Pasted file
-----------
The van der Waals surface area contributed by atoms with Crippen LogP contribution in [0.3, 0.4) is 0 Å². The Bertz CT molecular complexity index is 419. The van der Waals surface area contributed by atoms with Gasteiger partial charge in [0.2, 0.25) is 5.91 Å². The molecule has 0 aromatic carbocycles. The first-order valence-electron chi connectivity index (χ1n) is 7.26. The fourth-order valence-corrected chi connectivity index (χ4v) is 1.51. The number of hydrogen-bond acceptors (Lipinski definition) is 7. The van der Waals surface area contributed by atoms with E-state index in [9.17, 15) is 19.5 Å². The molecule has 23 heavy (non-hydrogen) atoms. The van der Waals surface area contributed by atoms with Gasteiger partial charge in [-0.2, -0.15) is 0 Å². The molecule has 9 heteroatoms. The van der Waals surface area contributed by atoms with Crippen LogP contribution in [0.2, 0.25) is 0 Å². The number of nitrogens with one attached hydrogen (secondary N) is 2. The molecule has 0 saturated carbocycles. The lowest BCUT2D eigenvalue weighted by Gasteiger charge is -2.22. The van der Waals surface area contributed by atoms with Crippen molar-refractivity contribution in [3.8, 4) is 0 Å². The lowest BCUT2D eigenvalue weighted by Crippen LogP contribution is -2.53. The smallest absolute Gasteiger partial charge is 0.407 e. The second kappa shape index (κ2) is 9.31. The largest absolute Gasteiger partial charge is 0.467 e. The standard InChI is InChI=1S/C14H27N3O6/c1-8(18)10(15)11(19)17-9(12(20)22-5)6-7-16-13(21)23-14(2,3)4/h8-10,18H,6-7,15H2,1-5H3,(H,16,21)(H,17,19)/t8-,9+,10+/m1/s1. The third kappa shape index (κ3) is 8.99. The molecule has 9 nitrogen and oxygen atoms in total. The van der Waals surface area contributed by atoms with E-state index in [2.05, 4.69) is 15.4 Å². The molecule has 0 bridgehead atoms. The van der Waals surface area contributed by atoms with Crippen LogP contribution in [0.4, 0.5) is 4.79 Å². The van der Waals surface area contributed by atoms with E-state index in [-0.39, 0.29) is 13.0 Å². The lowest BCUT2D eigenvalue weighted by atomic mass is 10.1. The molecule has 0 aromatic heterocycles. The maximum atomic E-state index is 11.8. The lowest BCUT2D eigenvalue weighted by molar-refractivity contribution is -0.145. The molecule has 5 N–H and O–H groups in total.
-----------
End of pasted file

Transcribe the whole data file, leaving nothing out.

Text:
The van der Waals surface area contributed by atoms with Crippen LogP contribution in [0.3, 0.4) is 0 Å². The Bertz CT molecular complexity index is 419. The van der Waals surface area contributed by atoms with Gasteiger partial charge in [0.2, 0.25) is 5.91 Å². The molecule has 0 aromatic carbocycles. The first-order valence-electron chi connectivity index (χ1n) is 7.26. The fourth-order valence-corrected chi connectivity index (χ4v) is 1.51. The number of hydrogen-bond acceptors (Lipinski definition) is 7. The van der Waals surface area contributed by atoms with E-state index in [9.17, 15) is 19.5 Å². The molecule has 23 heavy (non-hydrogen) atoms. The van der Waals surface area contributed by atoms with Gasteiger partial charge in [-0.2, -0.15) is 0 Å². The molecule has 9 heteroatoms. The van der Waals surface area contributed by atoms with Crippen LogP contribution in [0.2, 0.25) is 0 Å². The number of nitrogens with one attached hydrogen (secondary N) is 2. The molecule has 0 saturated carbocycles. The lowest BCUT2D eigenvalue weighted by Gasteiger charge is -2.22. The van der Waals surface area contributed by atoms with Crippen molar-refractivity contribution in [3.8, 4) is 0 Å². The lowest BCUT2D eigenvalue weighted by Crippen LogP contribution is -2.53. The smallest absolute Gasteiger partial charge is 0.407 e. The second kappa shape index (κ2) is 9.31. The largest absolute Gasteiger partial charge is 0.467 e. The standard InChI is InChI=1S/C14H27N3O6/c1-8(18)10(15)11(19)17-9(12(20)22-5)6-7-16-13(21)23-14(2,3)4/h8-10,18H,6-7,15H2,1-5H3,(H,16,21)(H,17,19)/t8-,9+,10+/m1/s1. The third kappa shape index (κ3) is 8.99. The molecule has 9 nitrogen and oxygen atoms in total. The van der Waals surface area contributed by atoms with E-state index in [2.05, 4.69) is 15.4 Å². The molecule has 0 bridgehead atoms. The van der Waals surface area contributed by atoms with Crippen LogP contribution in [0.4, 0.5) is 4.79 Å². The van der Waals surface area contributed by atoms with E-state index in [-0.39, 0.29) is 13.0 Å². The lowest BCUT2D eigenvalue weighted by atomic mass is 10.1. The molecule has 0 aromatic heterocycles. The maximum atomic E-state index is 11.8. The lowest BCUT2D eigenvalue weighted by molar-refractivity contribution is -0.145. The molecule has 5 N–H and O–H groups in total.